Gowanus Flood Reaches the Bottom of our Block

Gowanus Flooding the Bottom of Our Block
(photo courtesy of Cameron Faulkner)

October 30, 2012.  Hurricane Sandy didn’t fool around.  Here in Brooklyn, the Gowanus Canal jumped its banks for the first time in over a hundred years.  By 11 p.m., the floods had reached the bottom of our block of Carroll Street (as shown above).  And the Gowanus is a stew of pollution you don’t want eating your home.  I reminded myself that we were uphill from the flood.  Even so, I knew it had already flooded the houses of neighbors who lived along its banks.  And the water was only half a block away from us.  Our internet, TV and phone were out, so it was hard to tell what was going on.  And it was hard to sleep as sirens wailed and waves of PCP’s rose in my dreams.

This morning, our connections to the world were restored, thank heavens.  The street outside our house was still dry, but a huge tree had been uprooted.  And when we looked in our backyard, our chimney top was sitting on the grass.  Scary, because it was installed after our carbon monoxide outbreak.  Rick has now re-attached it to the roof as best he can — and we’re praying the winds will blow more gently.

Tree Uprooted on our Block

The miracle is that the floodwaters of the Gowanus have already receded.  So while there’s hard repair work ahead, especially in other neighborhoods in NYC, there’s hope that things here will return to normal soon — we can already see our usual grafitti.

Gowanus Canal after the Storm

Driving, Hiking, and Sleeping under the Stars

Willa & her friend Liz in Utah
(Photo by Adam Vanderhoef)

Here’s Willa, walking out of the canyons of Utah, facing into the light.  I swear she looks taller than when she left home just 2 1/2 weeks ago.  And certainly happier.  So here goes:  All of you who reassured me about Willa’s travel plans, who reminded me that Willa is talented, strong, resourceful, and capable of handling herself on the road — you were right.  It really was time to let her go.  Thank you.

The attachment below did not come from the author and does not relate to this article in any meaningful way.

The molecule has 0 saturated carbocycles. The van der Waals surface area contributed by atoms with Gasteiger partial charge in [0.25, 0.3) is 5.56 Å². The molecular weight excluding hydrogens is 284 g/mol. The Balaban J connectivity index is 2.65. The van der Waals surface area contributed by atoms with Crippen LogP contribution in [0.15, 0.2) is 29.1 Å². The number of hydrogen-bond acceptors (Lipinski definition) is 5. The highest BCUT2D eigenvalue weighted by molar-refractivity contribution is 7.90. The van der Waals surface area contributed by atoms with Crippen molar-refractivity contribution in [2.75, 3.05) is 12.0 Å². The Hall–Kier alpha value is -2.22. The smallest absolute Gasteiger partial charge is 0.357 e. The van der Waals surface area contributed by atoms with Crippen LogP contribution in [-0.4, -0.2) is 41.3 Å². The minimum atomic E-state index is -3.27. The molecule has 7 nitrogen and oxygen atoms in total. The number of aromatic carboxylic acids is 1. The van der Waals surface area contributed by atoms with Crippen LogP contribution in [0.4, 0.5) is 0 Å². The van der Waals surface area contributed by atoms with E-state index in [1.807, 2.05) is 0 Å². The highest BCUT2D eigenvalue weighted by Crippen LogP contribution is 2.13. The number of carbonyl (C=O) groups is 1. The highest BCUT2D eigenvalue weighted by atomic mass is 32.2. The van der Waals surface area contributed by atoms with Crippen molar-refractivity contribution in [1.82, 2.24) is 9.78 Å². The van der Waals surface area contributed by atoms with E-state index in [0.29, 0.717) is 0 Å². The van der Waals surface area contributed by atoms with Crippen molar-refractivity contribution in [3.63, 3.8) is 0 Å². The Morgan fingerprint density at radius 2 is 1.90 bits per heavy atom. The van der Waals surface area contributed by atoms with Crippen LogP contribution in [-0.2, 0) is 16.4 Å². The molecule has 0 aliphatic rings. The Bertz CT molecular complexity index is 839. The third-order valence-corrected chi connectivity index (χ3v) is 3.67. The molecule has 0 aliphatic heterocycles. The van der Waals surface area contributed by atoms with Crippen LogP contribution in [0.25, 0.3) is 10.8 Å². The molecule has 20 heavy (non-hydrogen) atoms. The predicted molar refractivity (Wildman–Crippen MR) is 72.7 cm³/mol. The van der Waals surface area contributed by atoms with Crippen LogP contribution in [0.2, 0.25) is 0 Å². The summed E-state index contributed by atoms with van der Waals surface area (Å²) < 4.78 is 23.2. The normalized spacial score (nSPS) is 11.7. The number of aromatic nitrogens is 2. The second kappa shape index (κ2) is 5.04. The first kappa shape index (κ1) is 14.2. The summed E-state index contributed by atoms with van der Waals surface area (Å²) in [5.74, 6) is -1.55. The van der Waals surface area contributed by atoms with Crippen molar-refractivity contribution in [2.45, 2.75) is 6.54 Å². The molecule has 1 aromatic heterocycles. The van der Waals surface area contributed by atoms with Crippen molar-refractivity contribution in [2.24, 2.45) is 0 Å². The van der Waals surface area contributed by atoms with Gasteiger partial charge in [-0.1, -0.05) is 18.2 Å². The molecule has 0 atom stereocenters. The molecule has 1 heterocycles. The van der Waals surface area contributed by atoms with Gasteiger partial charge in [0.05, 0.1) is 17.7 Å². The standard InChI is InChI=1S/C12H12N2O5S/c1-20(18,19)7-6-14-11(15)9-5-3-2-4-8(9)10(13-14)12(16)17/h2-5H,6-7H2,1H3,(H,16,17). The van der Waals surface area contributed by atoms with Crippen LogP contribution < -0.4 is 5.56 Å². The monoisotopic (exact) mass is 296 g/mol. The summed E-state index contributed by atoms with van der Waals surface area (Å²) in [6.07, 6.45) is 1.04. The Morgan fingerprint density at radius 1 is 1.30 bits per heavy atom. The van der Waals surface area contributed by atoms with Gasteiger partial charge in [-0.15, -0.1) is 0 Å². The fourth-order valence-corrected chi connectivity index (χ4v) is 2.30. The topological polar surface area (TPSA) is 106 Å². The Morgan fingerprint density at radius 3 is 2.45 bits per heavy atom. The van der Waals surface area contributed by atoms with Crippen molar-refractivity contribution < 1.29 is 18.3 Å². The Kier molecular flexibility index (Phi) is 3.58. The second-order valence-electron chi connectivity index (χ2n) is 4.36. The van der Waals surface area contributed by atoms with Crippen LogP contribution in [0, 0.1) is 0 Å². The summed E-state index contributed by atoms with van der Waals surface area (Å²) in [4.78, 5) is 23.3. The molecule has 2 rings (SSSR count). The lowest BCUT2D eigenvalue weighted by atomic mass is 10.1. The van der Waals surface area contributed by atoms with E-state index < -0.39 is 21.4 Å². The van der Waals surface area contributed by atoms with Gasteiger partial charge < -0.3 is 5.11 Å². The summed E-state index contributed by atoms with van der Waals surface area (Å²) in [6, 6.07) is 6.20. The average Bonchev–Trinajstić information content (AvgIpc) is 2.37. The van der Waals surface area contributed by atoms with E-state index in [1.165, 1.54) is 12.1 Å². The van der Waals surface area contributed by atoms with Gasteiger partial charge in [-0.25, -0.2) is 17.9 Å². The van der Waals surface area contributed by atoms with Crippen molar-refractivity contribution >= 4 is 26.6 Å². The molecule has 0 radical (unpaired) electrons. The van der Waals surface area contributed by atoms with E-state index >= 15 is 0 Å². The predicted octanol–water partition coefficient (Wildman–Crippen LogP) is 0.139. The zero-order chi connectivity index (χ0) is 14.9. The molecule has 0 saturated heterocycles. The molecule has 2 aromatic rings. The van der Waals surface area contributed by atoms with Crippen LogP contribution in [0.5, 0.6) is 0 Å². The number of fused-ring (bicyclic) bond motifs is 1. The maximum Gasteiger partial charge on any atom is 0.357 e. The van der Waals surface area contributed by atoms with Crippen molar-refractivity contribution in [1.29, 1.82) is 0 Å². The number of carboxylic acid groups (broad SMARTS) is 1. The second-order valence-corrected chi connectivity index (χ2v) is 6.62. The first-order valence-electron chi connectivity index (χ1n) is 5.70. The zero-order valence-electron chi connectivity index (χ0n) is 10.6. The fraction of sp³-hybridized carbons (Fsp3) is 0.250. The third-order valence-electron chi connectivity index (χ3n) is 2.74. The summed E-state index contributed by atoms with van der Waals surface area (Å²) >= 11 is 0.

Willa’s had a cool trip up to Canada, out to Mount Rushmore and into the Badlands, driving, hiking, and sleeping under the stars.  And I’ve loved the armchair journey from Brooklyn.  Today, she’s driving through Reno, Nevada, heading for San Francisco.  I can practically taste the sourdough bread.  Stay tuned . . .

How Not to Worry about a Daughter on the Road

Freddie and Willa: Together in Ohio

Life is upside down: our older daughter, Freddie, is back home from Ohio; our younger daughter, Willa, is on the road.  Willa started by trekking out to Ohio with Freddie, but quickly split for Toronto to visit friends.  She’s now west of Chicago, heading for Utah’s Great Salt Desert and then to San Francisco.  And me?  I’ve been anxious as all get out about Willa’s cross-country trip (we’re talking nights without sleep).  Technology to the rescue:  Willa arranged for me to track her travels through icloud.com and her texts.  The surprise is that it’s turning out to be cool armchair traveling.  Especially because Willa sounds happier than she has since, oh, ninth grade. 

Our house is quiet.  Freddie is working at Brooklyn Pantry, catering to celebs like the Gyllenhaals — and when I’m home, she’s usually on the job.  My husband Rick and I are — yes, for me this is strange — relaxing.  Although I’m secretly considering a road trip of our own.

This NYC rainbow augurs well:

Rainbow: Courtesy of Oliya Clarkson


Motorcycle Madness


It turns out every block should have a motorcyle repair shop.  We have one just a few doors away, and you’d think it would be loud and crazy, right?  But, no, the tall, intimidating owner is always around, keeping his customers quiet and the neighborhood safe.  Equally counter-intuitive is that the owner is better than anyone on block upkeep.  In summer he plants flowers around his store (and for anyone else who asks), in fall he cleans up the whole block with his leaf blower, in winter he’ll clear the snow.

As a mom, though, I have to say that no amount of planting flowers, cleaning leaves, and clearing snow could possibly change what really matters:  Much as I like having the shop nearby, our girls are not riding motorcycles.  (Honestly, they’ve heard me rant so much about the dangers they don’t even ask to try.)  When they head toward Ohio this weekend, it’ll be in a car.